7 July 2015

3 reasons why you should visit Malaysia during Ramadan

(Photo credit: In Islam)
"As the sun begins to set and the Maghrib call to prayer resonates
through the air from nearby mosques, Muslims bow their heads together,
reciting a short prayer, ending the day's fasting period by sharing a meal with family and friends."

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For as long as I can remember, Ramadan has always been a special time for Malaysians.  For the Muslims, it is a month of reflection, religious observance and serenity as well as an opportunity to show reverent gratitude for their life blessings.  By dutifully fasting from sunrise to sunset for 30 days, a sense of empathy towards the less fortunate grows within the believer, encouraging him or her to be more giving - be it in deed or in kind.

For the rest of us from other faiths, there's that inevitable eager anticipation that comes with each Ramadan of the nationally-observed Eid al-Fitr celebration which marks the end of the holy month.  This is when we visit our Muslim friends' homes to celebrate with them the joy of the occasion and to reinforce our bonds of friendship - and, of course, to feast (oftentimes with near-vengeance).

Visiting Malaysia during Ramadan can be - and is - a unique experience in itself as one will get to experience first-hand the sights and sounds of the country which he/she otherwise would not.  While Muslims in the country take the opportunity to strengthen their faith during this holy month, the spirit of Ramadan extends its uniqueness to everyone in multicultural Malaysia - locals and visitors alike.  Come with me as I show you why Ramadan is a particularly good time to visit my homeland.

1. Experience the spirit of sharing.  A few hours before sunset each day when Muslims break fast, mosques throughout the country become hives of activity as volunteers, in the spirit of giving, get busy preparing light meals which are later distributed to the community as well as to passers-by regardless of race or creed.  In short, everyone is welcome.  Queues start to form as early as 4.30pm and the distribution of food to the public takes place shortly before sundown.  To be honest, it's not really about the food as they are rather simple affairs, but more about the spirit of giving to and sharing with the community in observance of the teachings of the faith.  There is a feeling of camaraderie as everyone sits together to share a meal and enjoy each other's company.  I wholeheartedly encourage you partake as a visitor in one of these get-togethers; you will be welcome.  Do, however, come in good faith, dress appropriately and observe several simple etiquettes with regards visiting mosques.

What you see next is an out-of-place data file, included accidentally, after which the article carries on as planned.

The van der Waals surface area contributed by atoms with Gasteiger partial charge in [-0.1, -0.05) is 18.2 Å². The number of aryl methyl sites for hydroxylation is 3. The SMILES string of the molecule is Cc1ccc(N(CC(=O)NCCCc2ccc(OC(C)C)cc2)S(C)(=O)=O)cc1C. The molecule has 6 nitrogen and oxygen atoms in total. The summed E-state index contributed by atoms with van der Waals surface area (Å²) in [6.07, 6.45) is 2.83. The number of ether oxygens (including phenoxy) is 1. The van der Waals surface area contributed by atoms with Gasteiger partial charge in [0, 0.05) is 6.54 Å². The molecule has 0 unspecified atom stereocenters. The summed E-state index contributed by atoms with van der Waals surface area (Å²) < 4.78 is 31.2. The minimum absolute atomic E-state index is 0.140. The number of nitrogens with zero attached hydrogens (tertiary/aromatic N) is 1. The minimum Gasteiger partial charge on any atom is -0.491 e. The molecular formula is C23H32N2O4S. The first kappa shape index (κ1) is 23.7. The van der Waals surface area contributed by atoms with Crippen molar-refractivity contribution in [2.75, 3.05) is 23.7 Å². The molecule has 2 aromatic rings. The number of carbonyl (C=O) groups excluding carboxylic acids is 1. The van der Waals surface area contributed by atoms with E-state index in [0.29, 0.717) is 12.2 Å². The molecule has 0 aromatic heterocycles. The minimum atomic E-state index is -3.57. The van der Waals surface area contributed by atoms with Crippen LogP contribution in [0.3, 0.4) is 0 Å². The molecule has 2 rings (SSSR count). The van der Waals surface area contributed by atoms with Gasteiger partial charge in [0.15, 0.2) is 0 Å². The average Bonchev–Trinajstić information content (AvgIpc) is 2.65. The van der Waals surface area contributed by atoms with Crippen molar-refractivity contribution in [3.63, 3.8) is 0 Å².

Experience the spirit of sharing

2. The Ramadan Bazaar.  Malaysians love to eat; we hence look forward to the holy month as it is also a time when we can enjoy wonderful traditional, inexpensive delicacies sold at local Ramadan bazaars.  These bazaars - with street hawkers lining stretches of roads in most residential areas - sprout around the country each afternoon during Ramadan and are extremely popular among Malaysians from all walks of life.  Visiting them truly is like taking a culinary walk through Malaysia with all kinds of sights and scents greeting you as you slowly make your way from one stall to another.  With the various types of food on display and the colourful characters of both hawkers as well as customers, shutterbugs will no doubt have a field day at these bazaars.


The Ramadan bazaar

3. Preparing for Eid al-Fitr.  Towards the tail-end of Ramadan, shopping malls around the country are beautifully-decorated as they're swamped by people shopping for new clothes and household items in anticipation of Eid al-Fitr.  The shopaholics among you will be happy to know that this is also the best time for bargain-hunting as retailers tend to lower their prices to rid themselves of excess items before the Eid.

As the curtains come down on yet another Ramadan, the month of Syawal (or shawal) is ushered in and you'll find many Muslim homes ornately-decorated with colourful lights (or in some cases, oil lamps) as well as decorative bibs and bobs.  It is also during this period that most Muslims make their way to their hometowns in the uniquely-Malaysian spirit of balik kampung (literally, "returning to the village") to spend the festive period with family and friends, bringing with them the greatest message of Ramadan, that is patience and humility.


Balik kampung

Indeed, Ramadan is (and always will be) a special time for all Malaysians regardless of race, creed or standing.  Ours is a multicultural society, and we joyously celebrate every festival observed by all our compatriots.  It's called Respect and that's what holds the multiracial people of this nation together as one.


If you plan to visit Malaysia, really anytime is a good time to do so but coming by during Ramadan definitely has its advantages which I've just mentioned.  The sights, scents and sounds found in my country truly come alive during this time; so start planning.  Ramadan 2016 will run from June 7 to July 6, the latter being the first day of Syawal.


Welcome to Malaysia and have a blessed Eid al-Fitr 2015, everyone.







Have you visited Malaysia before?  If so, how did you find my country?  If not, has this post inspired you to visit (especially during Ramadan)?

(Photos courtesy of Google; credits to the owners)

2 comments:

  1. I’m new here and I just to drop a comment to say I like this post a lot and it is very well written and interesting. Thank you.

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    Replies
    1. Hello, Kally. Thank you for your kind words. Are you a blogger yourself?

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